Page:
• Always have a paper and electronic copy of your manuscript. Publishers have a significant pile of manuscripts to sort through. They might take longer than expected to send it back to you with initial proofs if it is accepted. In the worst possible case, it may be misplaced or even disposed of if rejected. Keep multiple copies on hand to avoid losing a significant amount of time and work.
  • Many editors also advise that you cover the cost of returning the manuscript. This can be as simple as paying for the stamp. Whether the manuscript is accepted or rejected, you must maintain a professional demeanor. Editors will be much more willing to work with you in the future if you make their lives (and jobs) easier by covering the postage cost of a returned manuscript.

4. Be sure your manuscript matches the publisher’s genres.

If you’re submitting a creative writing piece about a woman who hears whispers in the walls of her home, it would be best to focus on a magazine such as Cemetery Dance, which solicits and publishes only horror stories. Always make sure that the content of your work—the genre, writing style, and theme—matches whatever publisher you are considering. If you are uncertain about a press, visit their website to find out more about them. It doesn’t hurt to familiarize yourself with their catalog as well!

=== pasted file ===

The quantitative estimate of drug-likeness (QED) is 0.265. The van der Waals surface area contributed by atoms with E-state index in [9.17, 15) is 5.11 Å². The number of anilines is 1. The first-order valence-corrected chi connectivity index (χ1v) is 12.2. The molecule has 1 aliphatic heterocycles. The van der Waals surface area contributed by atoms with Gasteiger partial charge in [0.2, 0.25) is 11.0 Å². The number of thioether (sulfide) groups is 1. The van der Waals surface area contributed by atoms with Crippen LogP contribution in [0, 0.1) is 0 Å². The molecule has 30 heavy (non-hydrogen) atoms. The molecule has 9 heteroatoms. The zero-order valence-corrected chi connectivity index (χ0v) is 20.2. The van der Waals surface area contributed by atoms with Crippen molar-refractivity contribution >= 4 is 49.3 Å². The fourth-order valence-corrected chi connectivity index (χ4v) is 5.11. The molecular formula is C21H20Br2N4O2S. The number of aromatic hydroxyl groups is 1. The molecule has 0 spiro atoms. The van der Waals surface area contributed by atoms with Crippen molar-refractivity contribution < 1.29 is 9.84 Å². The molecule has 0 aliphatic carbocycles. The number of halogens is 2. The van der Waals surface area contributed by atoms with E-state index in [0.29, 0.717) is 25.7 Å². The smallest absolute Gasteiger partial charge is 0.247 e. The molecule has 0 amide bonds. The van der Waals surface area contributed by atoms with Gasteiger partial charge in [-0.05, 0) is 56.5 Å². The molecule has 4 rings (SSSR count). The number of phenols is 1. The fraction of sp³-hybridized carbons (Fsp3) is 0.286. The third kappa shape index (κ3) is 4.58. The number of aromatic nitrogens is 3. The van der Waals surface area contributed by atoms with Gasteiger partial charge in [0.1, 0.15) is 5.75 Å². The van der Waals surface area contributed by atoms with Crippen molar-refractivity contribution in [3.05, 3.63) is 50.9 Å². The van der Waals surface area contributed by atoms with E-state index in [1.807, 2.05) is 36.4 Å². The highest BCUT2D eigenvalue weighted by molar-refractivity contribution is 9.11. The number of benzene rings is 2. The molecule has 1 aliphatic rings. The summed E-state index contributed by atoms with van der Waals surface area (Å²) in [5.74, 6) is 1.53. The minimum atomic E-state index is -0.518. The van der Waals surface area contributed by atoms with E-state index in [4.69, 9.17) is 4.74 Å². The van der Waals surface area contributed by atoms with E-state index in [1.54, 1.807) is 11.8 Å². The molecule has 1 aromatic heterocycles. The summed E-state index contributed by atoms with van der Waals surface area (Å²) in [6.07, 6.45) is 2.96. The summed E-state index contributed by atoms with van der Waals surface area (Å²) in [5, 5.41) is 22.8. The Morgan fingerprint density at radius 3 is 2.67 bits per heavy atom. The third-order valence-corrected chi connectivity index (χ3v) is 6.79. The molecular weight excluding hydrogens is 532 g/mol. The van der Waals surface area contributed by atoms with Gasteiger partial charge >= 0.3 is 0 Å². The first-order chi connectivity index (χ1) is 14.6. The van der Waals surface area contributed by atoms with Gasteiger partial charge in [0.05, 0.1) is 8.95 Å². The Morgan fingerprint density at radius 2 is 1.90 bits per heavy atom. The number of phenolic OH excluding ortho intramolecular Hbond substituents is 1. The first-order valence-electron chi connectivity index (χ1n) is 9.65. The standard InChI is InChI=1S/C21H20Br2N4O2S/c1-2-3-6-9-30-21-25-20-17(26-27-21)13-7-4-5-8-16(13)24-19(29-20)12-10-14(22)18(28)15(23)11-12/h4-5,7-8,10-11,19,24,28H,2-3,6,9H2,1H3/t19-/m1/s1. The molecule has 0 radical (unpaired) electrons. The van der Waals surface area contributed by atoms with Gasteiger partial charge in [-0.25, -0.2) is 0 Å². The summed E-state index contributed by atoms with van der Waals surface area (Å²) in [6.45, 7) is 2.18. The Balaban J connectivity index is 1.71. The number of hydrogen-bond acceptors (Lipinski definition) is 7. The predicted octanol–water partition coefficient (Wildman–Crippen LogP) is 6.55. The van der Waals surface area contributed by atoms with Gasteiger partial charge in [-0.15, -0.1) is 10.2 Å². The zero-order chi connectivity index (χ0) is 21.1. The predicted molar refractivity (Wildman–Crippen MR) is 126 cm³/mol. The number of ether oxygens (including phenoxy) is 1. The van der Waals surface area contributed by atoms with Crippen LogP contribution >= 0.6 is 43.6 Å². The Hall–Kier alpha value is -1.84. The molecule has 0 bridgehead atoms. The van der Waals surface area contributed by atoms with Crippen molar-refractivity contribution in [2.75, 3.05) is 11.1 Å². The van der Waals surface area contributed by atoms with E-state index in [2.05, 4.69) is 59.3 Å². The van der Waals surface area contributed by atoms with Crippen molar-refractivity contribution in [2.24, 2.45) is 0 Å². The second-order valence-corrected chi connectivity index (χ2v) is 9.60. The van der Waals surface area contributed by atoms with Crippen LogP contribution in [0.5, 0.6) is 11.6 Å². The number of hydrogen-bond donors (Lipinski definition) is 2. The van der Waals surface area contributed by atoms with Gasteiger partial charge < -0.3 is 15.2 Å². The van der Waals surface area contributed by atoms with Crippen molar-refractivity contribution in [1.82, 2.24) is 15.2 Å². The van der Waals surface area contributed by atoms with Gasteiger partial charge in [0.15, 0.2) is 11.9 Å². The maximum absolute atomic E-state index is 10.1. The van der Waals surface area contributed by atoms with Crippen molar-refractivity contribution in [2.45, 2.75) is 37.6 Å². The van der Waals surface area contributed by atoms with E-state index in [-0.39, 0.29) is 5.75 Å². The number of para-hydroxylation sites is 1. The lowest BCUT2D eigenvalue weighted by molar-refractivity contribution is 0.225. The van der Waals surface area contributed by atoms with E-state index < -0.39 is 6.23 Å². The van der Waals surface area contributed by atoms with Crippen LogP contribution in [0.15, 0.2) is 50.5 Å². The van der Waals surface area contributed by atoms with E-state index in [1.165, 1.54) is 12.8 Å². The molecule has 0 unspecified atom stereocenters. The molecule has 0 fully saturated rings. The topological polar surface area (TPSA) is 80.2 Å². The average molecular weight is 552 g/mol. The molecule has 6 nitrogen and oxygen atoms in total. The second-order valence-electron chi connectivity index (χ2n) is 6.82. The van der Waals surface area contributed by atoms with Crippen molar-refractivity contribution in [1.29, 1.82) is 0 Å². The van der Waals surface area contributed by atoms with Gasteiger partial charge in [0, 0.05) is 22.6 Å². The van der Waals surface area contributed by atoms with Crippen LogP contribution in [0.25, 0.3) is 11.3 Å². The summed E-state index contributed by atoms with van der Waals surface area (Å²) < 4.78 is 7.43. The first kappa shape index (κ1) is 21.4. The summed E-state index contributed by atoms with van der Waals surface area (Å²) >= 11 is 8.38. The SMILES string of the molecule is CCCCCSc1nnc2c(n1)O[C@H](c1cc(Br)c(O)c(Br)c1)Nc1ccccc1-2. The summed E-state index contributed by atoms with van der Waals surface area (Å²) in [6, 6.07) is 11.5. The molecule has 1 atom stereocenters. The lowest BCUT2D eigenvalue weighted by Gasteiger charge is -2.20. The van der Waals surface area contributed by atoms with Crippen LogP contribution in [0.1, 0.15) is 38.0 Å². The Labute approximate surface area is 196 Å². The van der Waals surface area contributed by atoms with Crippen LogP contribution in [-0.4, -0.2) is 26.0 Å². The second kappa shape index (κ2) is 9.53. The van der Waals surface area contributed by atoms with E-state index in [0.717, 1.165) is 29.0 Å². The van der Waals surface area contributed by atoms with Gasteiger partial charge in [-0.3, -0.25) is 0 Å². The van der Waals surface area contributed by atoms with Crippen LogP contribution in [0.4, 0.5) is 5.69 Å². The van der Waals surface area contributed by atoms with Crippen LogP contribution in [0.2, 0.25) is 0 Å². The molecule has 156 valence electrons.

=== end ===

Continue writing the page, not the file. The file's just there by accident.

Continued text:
5. Keep these final words in mind: Caution, Organization, and Persistence.

  • Avoid any presses that require you to pay them. These ‘vanity presses’ tend to prey on the inexperience of new authors.
  • Create a system where you can keep track of where each manuscript is sent and what further action needs to be taken on your part. Be sure to note the date.
  • To quote every successfully published author: Never stop trying. Write every day, send manuscripts to as many publishers as possible, and learn from every rejection that you may receive.

What tips have you learned when submitting your manuscript? Let us know in the comment below. Interested in more great content? Follow us on FacebookTwitter, and Instagram and find our complete catalog on our homepage.

Intern Spotlight: Ariana Adams

Greetings fellow bloggers! My name is Ariana Adams, and I am an upcoming senior at the University of North Georgia who has been lucky enough to land an internship with our fantastic Press this Spring. I am so excited to begin this journey and learn about all of the intriguing ins and outs of the publishing industry during my time here.